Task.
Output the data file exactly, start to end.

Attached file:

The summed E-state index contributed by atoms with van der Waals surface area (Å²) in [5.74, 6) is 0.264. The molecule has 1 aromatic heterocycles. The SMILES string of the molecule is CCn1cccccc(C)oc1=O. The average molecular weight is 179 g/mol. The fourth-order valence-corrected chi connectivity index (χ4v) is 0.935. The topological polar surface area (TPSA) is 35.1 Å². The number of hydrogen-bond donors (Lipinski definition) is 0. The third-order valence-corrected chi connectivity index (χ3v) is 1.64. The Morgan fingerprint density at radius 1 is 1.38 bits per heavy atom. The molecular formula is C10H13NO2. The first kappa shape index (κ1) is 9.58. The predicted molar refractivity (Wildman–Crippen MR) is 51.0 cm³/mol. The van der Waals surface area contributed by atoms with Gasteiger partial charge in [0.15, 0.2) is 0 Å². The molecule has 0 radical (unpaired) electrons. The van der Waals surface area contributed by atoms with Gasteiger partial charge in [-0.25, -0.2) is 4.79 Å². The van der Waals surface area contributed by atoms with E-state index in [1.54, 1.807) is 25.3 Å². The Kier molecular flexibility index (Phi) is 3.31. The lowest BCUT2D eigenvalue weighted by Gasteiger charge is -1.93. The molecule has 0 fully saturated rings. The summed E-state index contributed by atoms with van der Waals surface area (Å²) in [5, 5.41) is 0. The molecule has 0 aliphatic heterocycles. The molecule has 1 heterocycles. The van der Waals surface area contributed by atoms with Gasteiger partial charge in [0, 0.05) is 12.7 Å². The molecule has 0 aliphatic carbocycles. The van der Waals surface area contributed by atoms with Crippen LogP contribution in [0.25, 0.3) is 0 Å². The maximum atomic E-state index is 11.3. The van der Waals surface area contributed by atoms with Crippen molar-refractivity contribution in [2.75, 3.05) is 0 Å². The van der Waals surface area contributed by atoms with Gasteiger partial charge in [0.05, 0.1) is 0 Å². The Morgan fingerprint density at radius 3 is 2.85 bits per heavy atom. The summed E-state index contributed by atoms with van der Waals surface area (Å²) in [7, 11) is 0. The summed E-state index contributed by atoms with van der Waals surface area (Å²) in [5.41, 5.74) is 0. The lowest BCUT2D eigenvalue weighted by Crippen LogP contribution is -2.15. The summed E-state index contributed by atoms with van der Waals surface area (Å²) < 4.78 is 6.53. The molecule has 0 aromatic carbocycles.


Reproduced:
The summed E-state index contributed by atoms with van der Waals surface area (Å²) in [5.74, 6) is 0.264. The molecule has 1 aromatic heterocycles. The SMILES string of the molecule is CCn1cccccc(C)oc1=O. The average molecular weight is 179 g/mol. The fourth-order valence-corrected chi connectivity index (χ4v) is 0.935. The topological polar surface area (TPSA) is 35.1 Å². The number of hydrogen-bond donors (Lipinski definition) is 0. The third-order valence-corrected chi connectivity index (χ3v) is 1.64. The Morgan fingerprint density at radius 1 is 1.38 bits per heavy atom. The molecular formula is C10H13NO2. The first kappa shape index (κ1) is 9.58. The predicted molar refractivity (Wildman–Crippen MR) is 51.0 cm³/mol. The van der Waals surface area contributed by atoms with Gasteiger partial charge in [0.15, 0.2) is 0 Å². The molecule has 0 radical (unpaired) electrons. The van der Waals surface area contributed by atoms with Gasteiger partial charge in [-0.25, -0.2) is 4.79 Å². The van der Waals surface area contributed by atoms with E-state index in [1.54, 1.807) is 25.3 Å². The Kier molecular flexibility index (Phi) is 3.31. The lowest BCUT2D eigenvalue weighted by Gasteiger charge is -1.93. The molecule has 0 fully saturated rings. The summed E-state index contributed by atoms with van der Waals surface area (Å²) in [5, 5.41) is 0. The molecule has 0 aliphatic heterocycles. The molecule has 1 heterocycles. The van der Waals surface area contributed by atoms with Gasteiger partial charge in [0, 0.05) is 12.7 Å². The molecule has 0 aliphatic carbocycles. The van der Waals surface area contributed by atoms with Crippen LogP contribution in [0.25, 0.3) is 0 Å². The maximum atomic E-state index is 11.3. The van der Waals surface area contributed by atoms with Crippen molar-refractivity contribution in [2.75, 3.05) is 0 Å². The van der Waals surface area contributed by atoms with Gasteiger partial charge in [0.05, 0.1) is 0 Å². The Morgan fingerprint density at radius 3 is 2.85 bits per heavy atom. The summed E-state index contributed by atoms with van der Waals surface area (Å²) in [7, 11) is 0. The summed E-state index contributed by atoms with van der Waals surface area (Å²) in [5.41, 5.74) is 0. The lowest BCUT2D eigenvalue weighted by Crippen LogP contribution is -2.15. The summed E-state index contributed by atoms with van der Waals surface area (Å²) < 4.78 is 6.53. The molecule has 0 aromatic carbocycles.